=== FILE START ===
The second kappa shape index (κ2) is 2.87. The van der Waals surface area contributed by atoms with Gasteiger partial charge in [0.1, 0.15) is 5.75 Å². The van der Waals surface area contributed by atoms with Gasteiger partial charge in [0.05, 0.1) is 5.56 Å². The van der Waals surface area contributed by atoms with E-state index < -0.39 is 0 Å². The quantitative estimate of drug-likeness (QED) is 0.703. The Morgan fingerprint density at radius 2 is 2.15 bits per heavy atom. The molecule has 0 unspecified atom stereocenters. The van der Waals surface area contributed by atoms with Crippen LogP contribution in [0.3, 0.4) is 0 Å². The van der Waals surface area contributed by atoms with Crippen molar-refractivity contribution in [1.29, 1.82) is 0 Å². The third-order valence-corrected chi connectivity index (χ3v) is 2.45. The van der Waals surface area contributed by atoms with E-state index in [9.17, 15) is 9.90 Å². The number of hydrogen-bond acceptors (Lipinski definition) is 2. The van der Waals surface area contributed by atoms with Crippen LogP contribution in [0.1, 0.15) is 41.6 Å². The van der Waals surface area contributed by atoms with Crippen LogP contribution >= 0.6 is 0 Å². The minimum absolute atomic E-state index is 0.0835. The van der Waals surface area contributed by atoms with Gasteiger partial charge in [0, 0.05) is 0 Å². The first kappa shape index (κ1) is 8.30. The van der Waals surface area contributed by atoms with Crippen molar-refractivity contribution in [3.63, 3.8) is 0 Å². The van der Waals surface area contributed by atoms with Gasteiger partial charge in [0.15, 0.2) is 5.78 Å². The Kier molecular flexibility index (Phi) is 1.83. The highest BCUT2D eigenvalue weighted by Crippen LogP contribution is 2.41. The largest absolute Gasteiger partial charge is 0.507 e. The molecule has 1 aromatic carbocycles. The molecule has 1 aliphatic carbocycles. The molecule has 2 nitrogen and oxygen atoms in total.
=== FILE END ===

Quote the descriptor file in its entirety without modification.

The second kappa shape index (κ2) is 2.87. The van der Waals surface area contributed by atoms with Gasteiger partial charge in [0.1, 0.15) is 5.75 Å². The van der Waals surface area contributed by atoms with Gasteiger partial charge in [0.05, 0.1) is 5.56 Å². The van der Waals surface area contributed by atoms with E-state index < -0.39 is 0 Å². The quantitative estimate of drug-likeness (QED) is 0.703. The Morgan fingerprint density at radius 2 is 2.15 bits per heavy atom. The molecule has 0 unspecified atom stereocenters. The van der Waals surface area contributed by atoms with Crippen LogP contribution in [0.3, 0.4) is 0 Å². The van der Waals surface area contributed by atoms with Crippen molar-refractivity contribution in [1.29, 1.82) is 0 Å². The third-order valence-corrected chi connectivity index (χ3v) is 2.45. The van der Waals surface area contributed by atoms with E-state index in [9.17, 15) is 9.90 Å². The number of hydrogen-bond acceptors (Lipinski definition) is 2. The van der Waals surface area contributed by atoms with Crippen LogP contribution in [0.1, 0.15) is 41.6 Å². The van der Waals surface area contributed by atoms with Crippen LogP contribution >= 0.6 is 0 Å². The minimum absolute atomic E-state index is 0.0835. The van der Waals surface area contributed by atoms with Gasteiger partial charge in [0, 0.05) is 0 Å². The first kappa shape index (κ1) is 8.30. The van der Waals surface area contributed by atoms with Crippen molar-refractivity contribution in [3.63, 3.8) is 0 Å². The van der Waals surface area contributed by atoms with Gasteiger partial charge in [0.15, 0.2) is 5.78 Å². The Kier molecular flexibility index (Phi) is 1.83. The highest BCUT2D eigenvalue weighted by Crippen LogP contribution is 2.41. The largest absolute Gasteiger partial charge is 0.507 e. The molecule has 1 aromatic carbocycles. The molecule has 1 aliphatic carbocycles. The molecule has 2 nitrogen and oxygen atoms in total.